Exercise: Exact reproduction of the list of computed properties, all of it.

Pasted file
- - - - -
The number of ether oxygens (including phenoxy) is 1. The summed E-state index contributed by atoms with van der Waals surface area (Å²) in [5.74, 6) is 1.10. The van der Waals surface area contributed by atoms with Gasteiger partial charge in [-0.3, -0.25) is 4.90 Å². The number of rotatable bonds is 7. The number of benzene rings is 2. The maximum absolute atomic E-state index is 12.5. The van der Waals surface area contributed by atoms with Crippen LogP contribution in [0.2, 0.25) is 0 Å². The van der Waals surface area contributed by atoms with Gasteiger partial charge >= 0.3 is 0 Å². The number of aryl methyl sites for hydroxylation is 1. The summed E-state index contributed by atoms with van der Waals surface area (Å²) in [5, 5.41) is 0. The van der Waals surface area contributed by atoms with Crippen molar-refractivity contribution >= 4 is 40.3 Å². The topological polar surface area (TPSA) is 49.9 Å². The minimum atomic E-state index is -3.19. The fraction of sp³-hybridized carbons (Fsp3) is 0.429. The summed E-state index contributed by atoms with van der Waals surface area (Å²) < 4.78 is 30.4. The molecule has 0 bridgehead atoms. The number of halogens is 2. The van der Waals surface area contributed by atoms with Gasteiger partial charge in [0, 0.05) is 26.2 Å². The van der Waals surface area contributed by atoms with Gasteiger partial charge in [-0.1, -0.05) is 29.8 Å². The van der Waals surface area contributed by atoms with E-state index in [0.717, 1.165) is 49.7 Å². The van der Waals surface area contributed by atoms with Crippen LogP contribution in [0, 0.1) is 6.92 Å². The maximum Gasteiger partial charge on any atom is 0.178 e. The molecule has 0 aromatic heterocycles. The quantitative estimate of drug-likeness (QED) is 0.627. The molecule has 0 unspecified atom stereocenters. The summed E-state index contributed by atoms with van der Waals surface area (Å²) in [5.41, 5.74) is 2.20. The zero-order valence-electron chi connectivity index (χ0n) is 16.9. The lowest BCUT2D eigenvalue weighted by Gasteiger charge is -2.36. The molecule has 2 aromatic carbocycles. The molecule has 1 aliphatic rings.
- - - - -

The number of ether oxygens (including phenoxy) is 1. The summed E-state index contributed by atoms with van der Waals surface area (Å²) in [5.74, 6) is 1.10. The van der Waals surface area contributed by atoms with Gasteiger partial charge in [-0.3, -0.25) is 4.90 Å². The number of rotatable bonds is 7. The number of benzene rings is 2. The maximum absolute atomic E-state index is 12.5. The van der Waals surface area contributed by atoms with Crippen LogP contribution in [0.2, 0.25) is 0 Å². The van der Waals surface area contributed by atoms with Gasteiger partial charge >= 0.3 is 0 Å². The number of aryl methyl sites for hydroxylation is 1. The summed E-state index contributed by atoms with van der Waals surface area (Å²) in [5, 5.41) is 0. The van der Waals surface area contributed by atoms with Crippen molar-refractivity contribution >= 4 is 40.3 Å². The topological polar surface area (TPSA) is 49.9 Å². The minimum atomic E-state index is -3.19. The fraction of sp³-hybridized carbons (Fsp3) is 0.429. The summed E-state index contributed by atoms with van der Waals surface area (Å²) < 4.78 is 30.4. The molecule has 0 bridgehead atoms. The number of halogens is 2. The van der Waals surface area contributed by atoms with Gasteiger partial charge in [0, 0.05) is 26.2 Å². The van der Waals surface area contributed by atoms with Gasteiger partial charge in [-0.1, -0.05) is 29.8 Å². The van der Waals surface area contributed by atoms with E-state index in [0.717, 1.165) is 49.7 Å². The van der Waals surface area contributed by atoms with Crippen LogP contribution in [0, 0.1) is 6.92 Å². The maximum Gasteiger partial charge on any atom is 0.178 e. The molecule has 0 aromatic heterocycles. The quantitative estimate of drug-likeness (QED) is 0.627. The molecule has 0 unspecified atom stereocenters. The summed E-state index contributed by atoms with van der Waals surface area (Å²) in [5.41, 5.74) is 2.20. The zero-order valence-electron chi connectivity index (χ0n) is 16.9. The lowest BCUT2D eigenvalue weighted by Gasteiger charge is -2.36. The molecule has 2 aromatic carbocycles. The molecule has 1 aliphatic rings.